* ISS says deal undervalues MetroPCS
* ISS also notes negative response by market to the deal
* Second biggest MetroPCS investor is in favor of the deal
By Sinead Carew
NEW YORK, March 27 Influential proxy advisory
firm ISS threw its weight behind opponents of MetroPCS
Communications Inc's proposed merger with T-Mobile USA,
saying the deal undervalued the company and shareholders should
vote against it.
MetroPCS agreed to the merger with the Deutsche Telekom
unit in October but activist shareholders holding
about 12 percent of its stock contest the terms and are
campaigning for others to help vote it down.
The deal cannot close without approval from MetroPCS
shareholders but in its favour, the company's second biggest
investor Madison Dearborn, which holds about 8.3 percent, has
said from the start it supports the merger. U.S. regulators have
also given their blessing.
ISS's advice came after T-Mobile USA Chief Executive John
Legere said on Tuesday he expects shareholders to approve the
The wireless carriers argue a merger is necessary to compete
with much larger rivals Verizon Wireless, AT&T Inc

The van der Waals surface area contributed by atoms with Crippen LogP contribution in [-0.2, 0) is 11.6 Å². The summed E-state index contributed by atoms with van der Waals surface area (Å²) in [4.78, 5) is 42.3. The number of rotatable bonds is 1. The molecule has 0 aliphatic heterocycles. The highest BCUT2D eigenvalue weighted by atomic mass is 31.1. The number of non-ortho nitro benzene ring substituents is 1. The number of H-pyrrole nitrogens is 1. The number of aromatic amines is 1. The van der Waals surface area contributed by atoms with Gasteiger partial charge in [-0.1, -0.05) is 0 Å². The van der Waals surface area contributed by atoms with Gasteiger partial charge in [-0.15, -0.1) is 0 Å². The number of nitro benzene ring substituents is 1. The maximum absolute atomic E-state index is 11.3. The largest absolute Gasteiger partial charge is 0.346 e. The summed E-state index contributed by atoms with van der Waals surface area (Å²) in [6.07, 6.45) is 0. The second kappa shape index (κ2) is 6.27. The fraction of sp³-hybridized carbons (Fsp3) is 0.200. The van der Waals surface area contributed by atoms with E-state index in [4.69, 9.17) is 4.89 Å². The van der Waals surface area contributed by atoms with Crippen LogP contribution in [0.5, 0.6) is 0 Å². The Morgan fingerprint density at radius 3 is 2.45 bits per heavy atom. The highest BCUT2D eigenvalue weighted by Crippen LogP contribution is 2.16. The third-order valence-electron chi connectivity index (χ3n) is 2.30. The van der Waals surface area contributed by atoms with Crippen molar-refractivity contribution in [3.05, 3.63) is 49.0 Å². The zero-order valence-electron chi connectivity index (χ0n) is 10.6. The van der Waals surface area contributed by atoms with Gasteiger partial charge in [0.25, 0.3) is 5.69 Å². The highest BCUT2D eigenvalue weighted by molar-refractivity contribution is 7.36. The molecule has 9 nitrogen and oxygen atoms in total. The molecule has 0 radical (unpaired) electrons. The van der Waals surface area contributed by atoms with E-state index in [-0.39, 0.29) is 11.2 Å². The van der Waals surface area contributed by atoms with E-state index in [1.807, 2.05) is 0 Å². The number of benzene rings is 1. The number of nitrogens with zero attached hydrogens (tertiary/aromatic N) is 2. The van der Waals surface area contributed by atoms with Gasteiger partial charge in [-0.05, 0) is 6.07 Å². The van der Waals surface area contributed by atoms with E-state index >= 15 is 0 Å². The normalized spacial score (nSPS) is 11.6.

and Sprint Nextel Corp.
"Because of the negative market response to this
transaction..., the lower equity split than justified by the
contribution of PCS to the combined entity, and the potential
for PCS to continue to thrive as a stand-alone company,
shareholders should vote against this transaction," ISS said in
a statement provided to Reuters late on Wednesday.
Activist investor P. Schoenfeld Asset Management LP, which
says it owns about 2.5 percent of MetroPCS, is leading a proxy
battle against the deal, which shareholders will vote on at a
special meeting on April 12.
The company's biggest investor, Paulson & Co with a 9.9
percent stake, has also said it would vote against it. Both
shareholders have complained about the deal's valuation and the
level of debt that would be assigned to the new company.
Under the terms of the deal, Deutsche Telekom would end up
with a 74 percent stake in the combined company, and MetroPCS
would declare a 1-for-2 reverse stock split and pay $1.5 billion
in cash to its shareholders.
MetroPCS shares have slid some 14 percent since the merger
was first announced. They closed down at $10.53 prior to the
release of the ISS statement.